Banking with a Heart

Socially Responsible Loans are a Good Investment

Most people don’t think of their bank as a catalyst for social change. Yet if you accept the premise, unfortunate as it may be, that money makes the world go ‘round, how your bank lends out your money can influence which way it spins. Banks invest in a wide variety of projects; so while your neighbor’s bank may finance a new strip mall or oil well, yours could be helping to get an organic farm on its feet.

Socially responsible banking first received national attention in the mid-1970s when the South Shore Bank turned a poor, decaying section of Chicago into a respectable area with pleasant housing and thriving shops. South Shore performed its “miracle” by investing in its own neighborhoods with money from its own depositors and from socially concerned savers throughout the country. It was a reversal of the illegal but still widely practiced process called “redlining”—taking depositors’ money from poor areas but not lending it back to those same people.

In 1977, partially to address the redlining problem, Congress passed the Community Reinvestment Act (CRA), which was created to encourage banks to meet the credit needs of their local communities, including those in low- and moderate-income areas. Every bank has a CRA rating, which is part of the public record. You can get a copy of your bank’s rating by contacting its main office. There are, however, two problems with CRA ratings. First, as John Lind, executive director of the banking watchdog group CANICCOR, points out, “While CRA reports have valuable information, the grading system gives almost everyone a ‘satisfactory’ rating. Regulator evaluations have tended to overemphasize banks’ efforts to establish monitoring systems and promote community relations, which includes their [local] advertising. The actual distribution of loans has been underanalyzed.” Groups such as CANICCOR have developed their own methods of analyzing lending patterns, and can provide independent appraisals of your bank’s lending fairness.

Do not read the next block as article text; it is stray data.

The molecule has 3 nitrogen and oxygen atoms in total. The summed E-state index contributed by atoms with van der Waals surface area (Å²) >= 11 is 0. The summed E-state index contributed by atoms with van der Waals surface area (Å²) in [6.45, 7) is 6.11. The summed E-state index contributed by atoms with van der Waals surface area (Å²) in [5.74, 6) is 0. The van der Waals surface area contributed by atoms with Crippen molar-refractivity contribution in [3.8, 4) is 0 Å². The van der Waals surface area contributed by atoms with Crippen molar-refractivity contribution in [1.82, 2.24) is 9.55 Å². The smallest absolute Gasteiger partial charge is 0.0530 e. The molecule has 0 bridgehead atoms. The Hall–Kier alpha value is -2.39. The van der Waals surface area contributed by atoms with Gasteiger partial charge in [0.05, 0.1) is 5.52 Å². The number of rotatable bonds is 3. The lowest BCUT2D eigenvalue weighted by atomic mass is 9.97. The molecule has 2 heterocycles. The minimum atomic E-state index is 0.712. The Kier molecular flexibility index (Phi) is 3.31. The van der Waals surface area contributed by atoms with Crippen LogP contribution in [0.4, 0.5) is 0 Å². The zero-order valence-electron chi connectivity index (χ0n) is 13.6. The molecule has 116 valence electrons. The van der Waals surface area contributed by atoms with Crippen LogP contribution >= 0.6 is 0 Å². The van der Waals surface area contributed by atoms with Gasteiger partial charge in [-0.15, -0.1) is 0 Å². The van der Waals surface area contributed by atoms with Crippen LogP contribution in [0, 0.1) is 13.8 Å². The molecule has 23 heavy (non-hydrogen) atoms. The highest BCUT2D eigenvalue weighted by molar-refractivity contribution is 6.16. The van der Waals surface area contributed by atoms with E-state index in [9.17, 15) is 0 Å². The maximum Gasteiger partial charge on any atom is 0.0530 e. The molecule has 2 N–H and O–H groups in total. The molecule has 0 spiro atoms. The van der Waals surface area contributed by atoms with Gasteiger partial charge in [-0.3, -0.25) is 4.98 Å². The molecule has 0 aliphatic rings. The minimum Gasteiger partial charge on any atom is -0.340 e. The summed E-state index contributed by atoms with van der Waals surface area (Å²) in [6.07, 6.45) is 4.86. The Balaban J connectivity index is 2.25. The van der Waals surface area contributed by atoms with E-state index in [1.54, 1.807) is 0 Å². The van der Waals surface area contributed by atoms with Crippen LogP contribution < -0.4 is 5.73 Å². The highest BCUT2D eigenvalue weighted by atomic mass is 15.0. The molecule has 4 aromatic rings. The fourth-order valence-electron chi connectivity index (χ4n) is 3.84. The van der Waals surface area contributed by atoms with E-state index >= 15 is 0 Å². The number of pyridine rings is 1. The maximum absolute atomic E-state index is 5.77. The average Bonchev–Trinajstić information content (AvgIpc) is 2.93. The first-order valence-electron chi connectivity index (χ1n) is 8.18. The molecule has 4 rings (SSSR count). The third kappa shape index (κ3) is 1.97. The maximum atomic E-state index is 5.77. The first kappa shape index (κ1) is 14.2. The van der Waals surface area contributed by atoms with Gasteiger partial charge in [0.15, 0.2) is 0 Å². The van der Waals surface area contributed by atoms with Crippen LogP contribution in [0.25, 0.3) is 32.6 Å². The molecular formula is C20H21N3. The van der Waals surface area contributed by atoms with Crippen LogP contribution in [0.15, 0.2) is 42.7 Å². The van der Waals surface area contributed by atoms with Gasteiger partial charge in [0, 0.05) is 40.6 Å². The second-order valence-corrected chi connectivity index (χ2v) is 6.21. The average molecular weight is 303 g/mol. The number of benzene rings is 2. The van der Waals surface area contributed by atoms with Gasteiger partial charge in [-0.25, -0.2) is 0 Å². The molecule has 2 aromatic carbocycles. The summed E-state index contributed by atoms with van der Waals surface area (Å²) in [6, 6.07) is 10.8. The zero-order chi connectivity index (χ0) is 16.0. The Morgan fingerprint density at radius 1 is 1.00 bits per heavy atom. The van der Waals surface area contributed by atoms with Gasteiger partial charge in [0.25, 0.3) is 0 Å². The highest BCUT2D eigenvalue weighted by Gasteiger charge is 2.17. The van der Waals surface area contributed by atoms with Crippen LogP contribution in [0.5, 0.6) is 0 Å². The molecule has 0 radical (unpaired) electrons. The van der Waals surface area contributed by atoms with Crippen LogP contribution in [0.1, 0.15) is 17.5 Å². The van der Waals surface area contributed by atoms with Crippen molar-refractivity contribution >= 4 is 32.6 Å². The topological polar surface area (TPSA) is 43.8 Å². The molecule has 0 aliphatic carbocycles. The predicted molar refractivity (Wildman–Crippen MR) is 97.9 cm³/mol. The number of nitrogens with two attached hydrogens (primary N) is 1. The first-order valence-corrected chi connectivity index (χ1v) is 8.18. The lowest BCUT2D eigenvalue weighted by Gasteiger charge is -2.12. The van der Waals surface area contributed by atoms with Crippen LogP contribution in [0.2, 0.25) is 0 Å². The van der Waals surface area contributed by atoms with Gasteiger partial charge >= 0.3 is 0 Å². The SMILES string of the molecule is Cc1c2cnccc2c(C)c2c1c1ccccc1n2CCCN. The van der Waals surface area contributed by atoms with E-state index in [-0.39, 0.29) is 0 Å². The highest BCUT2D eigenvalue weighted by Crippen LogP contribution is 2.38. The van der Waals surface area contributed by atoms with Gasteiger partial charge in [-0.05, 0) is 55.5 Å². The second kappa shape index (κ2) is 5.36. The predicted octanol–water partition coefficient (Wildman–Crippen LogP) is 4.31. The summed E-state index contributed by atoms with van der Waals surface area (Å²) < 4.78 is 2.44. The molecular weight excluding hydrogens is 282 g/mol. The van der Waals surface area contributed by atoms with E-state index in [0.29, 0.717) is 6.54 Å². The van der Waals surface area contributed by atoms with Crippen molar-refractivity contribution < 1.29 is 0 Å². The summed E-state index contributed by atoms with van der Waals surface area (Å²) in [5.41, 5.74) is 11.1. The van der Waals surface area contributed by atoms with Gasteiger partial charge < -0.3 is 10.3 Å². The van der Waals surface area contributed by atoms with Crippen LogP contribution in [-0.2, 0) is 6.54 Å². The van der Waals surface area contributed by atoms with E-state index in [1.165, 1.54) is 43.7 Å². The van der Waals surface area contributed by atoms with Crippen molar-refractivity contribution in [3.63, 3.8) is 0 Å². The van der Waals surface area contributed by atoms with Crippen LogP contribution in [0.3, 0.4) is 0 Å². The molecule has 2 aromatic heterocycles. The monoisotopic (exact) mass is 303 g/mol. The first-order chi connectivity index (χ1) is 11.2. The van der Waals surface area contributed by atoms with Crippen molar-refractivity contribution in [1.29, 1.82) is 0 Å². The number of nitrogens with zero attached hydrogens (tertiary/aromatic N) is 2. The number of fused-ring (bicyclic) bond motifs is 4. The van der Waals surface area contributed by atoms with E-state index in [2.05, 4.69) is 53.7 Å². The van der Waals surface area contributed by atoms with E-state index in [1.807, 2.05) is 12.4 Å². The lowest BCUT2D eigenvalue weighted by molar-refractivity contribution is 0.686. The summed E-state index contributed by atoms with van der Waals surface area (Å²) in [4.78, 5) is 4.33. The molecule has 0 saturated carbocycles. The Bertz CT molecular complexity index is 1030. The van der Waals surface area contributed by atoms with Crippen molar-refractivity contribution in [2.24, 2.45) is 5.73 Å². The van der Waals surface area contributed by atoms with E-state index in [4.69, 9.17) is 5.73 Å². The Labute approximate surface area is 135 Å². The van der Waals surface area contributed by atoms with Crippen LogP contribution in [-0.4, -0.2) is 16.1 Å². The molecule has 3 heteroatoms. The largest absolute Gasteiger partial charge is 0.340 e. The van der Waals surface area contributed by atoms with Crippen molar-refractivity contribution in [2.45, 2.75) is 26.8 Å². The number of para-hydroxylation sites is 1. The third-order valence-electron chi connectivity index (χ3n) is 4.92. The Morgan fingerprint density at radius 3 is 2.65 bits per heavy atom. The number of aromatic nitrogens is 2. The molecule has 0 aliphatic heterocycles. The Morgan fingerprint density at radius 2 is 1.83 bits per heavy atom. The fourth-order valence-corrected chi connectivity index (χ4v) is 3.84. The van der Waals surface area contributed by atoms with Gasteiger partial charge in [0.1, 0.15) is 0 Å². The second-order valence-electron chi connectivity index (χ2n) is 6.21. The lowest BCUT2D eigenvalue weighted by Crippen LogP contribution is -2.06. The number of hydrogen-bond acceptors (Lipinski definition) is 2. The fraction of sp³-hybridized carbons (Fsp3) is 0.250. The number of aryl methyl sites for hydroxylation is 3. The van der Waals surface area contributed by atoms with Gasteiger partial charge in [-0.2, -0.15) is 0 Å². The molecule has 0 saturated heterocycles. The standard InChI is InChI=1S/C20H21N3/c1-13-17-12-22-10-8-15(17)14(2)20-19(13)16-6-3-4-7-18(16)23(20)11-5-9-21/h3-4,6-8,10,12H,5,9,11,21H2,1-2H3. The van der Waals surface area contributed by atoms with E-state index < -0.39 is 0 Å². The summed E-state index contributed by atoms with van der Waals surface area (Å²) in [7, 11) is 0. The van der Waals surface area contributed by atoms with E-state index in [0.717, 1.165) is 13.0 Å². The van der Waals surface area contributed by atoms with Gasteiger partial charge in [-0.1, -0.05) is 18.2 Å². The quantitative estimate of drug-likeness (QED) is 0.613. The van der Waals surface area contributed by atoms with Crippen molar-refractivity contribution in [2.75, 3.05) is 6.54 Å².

Second, simply filing CRA reports doesn’t mean a bank is sensitive to local concerns. Corporate social research pioneers Amy Domini and Peter Kinder complain that “CRA ratings don’t address a fundamental issue: Is the consolidation of banking and the consequent elimination of local control a good thing?”

A rhetorical question indeed, as Domini and Kinder go on to note how large commercial banks infamous for their inappropriate, ill-conceived and environmentally destructive development loans to the Third World drain money from the hinterlands and pour it into the controlling hands of central banks. Large banks tend to be removed from the real needs of smaller communities.

Investing from the Heart

Community development credit unions are a particularly socially proactive form of credit union, designed to help disadvantaged communities improve their lot. Some socially-motivated depositors are willing to accept a lower-than-market interest rate so more of their funds can be channeled into socially productive developments. With more than 15,000 credit unions in the United States (300 of which are the community development variety), even country folk usually have a local socially appealing banking option.

If you want your banking dollars to directly benefit the environment, you need a traditional but progressive bank such as Vermont National (its socially responsible division) in Brattleboro, Vermont, Wainwright Bank & Trust Company in Boston, or South Shore Bank. This spring, South Shore will open Shore Trust, the nation’s first ecobank in Washington state. Its deposits will assist environmentally sustainable businesses such as oyster growers, cranberry farmers and ecologically conscientious lumber companies.

While Vermont National doesn’t exclusively make environmental loans, the director of its socially responsible banking division, David Berge, points out that most of the money it lends has an environmentally positive impact. “For example,” he says, “we recently lent money to the Putney Grammar School to help upgrade its heating system to an energy-efficient Chiptec system, which burns wood pellets from waste wood. Another loan provides funding for farmers to buy equipment to convert from chemical to organic farming.” Vermont National also recently funded the expansion of the Vermont Institute of Natural Science.

Even if you don’t live near one of the environmentally sensitive banks, you can keep your checking account at a credit union or small regional bank and send your longer-term savings to an institution whose lending practices more closely match your goals.

MARSHALL GLICKMAN edits and publishes Green Living, an environmental journal which regularly covers socially responsible investing.